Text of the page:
He and my mother, Fauzia, divorced when I was three. My father was my primary care giver. I am sure it was unsettling, but my memories have always been with him. He would cut my hair, take me to school, do my homework with me.
My father raised me as a single parent until I was eight. He brought me to my love of books and writing. I remember being in Syria, where I grew up, and him promsing me, at the age of four, that he would take me to the school library. He built up the day and told me what a library was like – an amazing place for books that you could borrow and take home and borrow more if you took care of them.
My father never pushed me into politics; but whenever I gave him an outrageous suggestion of what I wanted to be – at one point, a swimmer – he would say, “What about being a foreign minister, like your grandfather?”
My dad passed on his love of James Bond movies to me. Even though Syria was a closed place in the 1980s, somehow you could still get James Bond films. We would watch them on VHS. There was always a debate around if you were a Sean Connery fan or Roger Moore. I liked Sean. He played Bond like a killer and Moore played Bond like a lover – which makes you torn between the two, I guess.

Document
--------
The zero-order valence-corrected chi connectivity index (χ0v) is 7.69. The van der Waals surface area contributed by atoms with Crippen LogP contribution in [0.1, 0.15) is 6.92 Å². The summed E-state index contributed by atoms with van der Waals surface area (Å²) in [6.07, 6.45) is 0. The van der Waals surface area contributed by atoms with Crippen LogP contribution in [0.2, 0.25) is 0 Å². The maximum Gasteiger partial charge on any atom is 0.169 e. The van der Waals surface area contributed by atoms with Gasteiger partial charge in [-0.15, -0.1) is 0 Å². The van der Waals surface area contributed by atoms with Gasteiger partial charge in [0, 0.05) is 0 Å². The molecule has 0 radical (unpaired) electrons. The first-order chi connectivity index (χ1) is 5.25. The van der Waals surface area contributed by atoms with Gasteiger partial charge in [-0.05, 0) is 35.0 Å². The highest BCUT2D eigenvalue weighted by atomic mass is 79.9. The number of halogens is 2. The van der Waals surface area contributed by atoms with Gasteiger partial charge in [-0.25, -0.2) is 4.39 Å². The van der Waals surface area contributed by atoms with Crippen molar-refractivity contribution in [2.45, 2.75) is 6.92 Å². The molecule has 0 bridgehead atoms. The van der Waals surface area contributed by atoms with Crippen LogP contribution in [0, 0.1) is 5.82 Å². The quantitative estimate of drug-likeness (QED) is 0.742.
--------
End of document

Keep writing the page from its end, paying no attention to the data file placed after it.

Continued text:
My father was shot and killed when I was 14, in 1996. I was just starting the ninth grade at Karachi American School. I had some great male friends around who were very kind to me at that period in my life. Their protective instincts kicked in.
After my father’s death, my younger brother Zulfi and I were sent back to Syria to live because we didn’t know if Pakistan was safe or what would happen to us.
I was very excited about having a baby brother. I always took on a very protective role – I’d get upset about his grades, or him not doing schoolwork. If he didn’t do well on a test, he didn’t have to worry about his mother, Ghinwa – it was me who got upset. He is now 29, an artist in San Francisco.
Professor Dennis Dalton taught me political theory at Barnard College in Columbia. At the time I didn’t think political theory was my cup of tea, but he was so electrifying.
He was also a political activist in America in the 1950s and ’60s and hid Malcolm X in his home. He introduced me to Malcolm X’s autobiography – a journey from anger and fear to openness and compassion. It was a real political awakening.
I was confused about my country at that time. I didn’t know how to feel about my father’s death, I was angry about his murder and Dennis was helpful in guiding my thoughts and evolution. I did my thesis with him and he influenced me as a writer.
A.A. Gill, the late British writer and critic, was also a great friend. I always admired his humour and ability to condense and observe life around him. I have never had a friend like him before and know I never will again.
I prefer not to speak about my private life. I have spent most of my 20s and 30s focused on working and writing. I guess marriage one day would be nice.
New Kings of the World: Dispatches from Bollywood, Dizi and K-Pop (New South Books) by Fatima Bhutto is out now.
This article appears in Sunday Life magazine within the Sun-Herald and the Sunday Age on sale January 19.
Jane lives in Melbourne, spends her time collecting vinyl records, shops at Victoria Market and spends too much on shoes. She’s big on leopard print accessories, has been writing about fashion, music and lifestyle over two decades.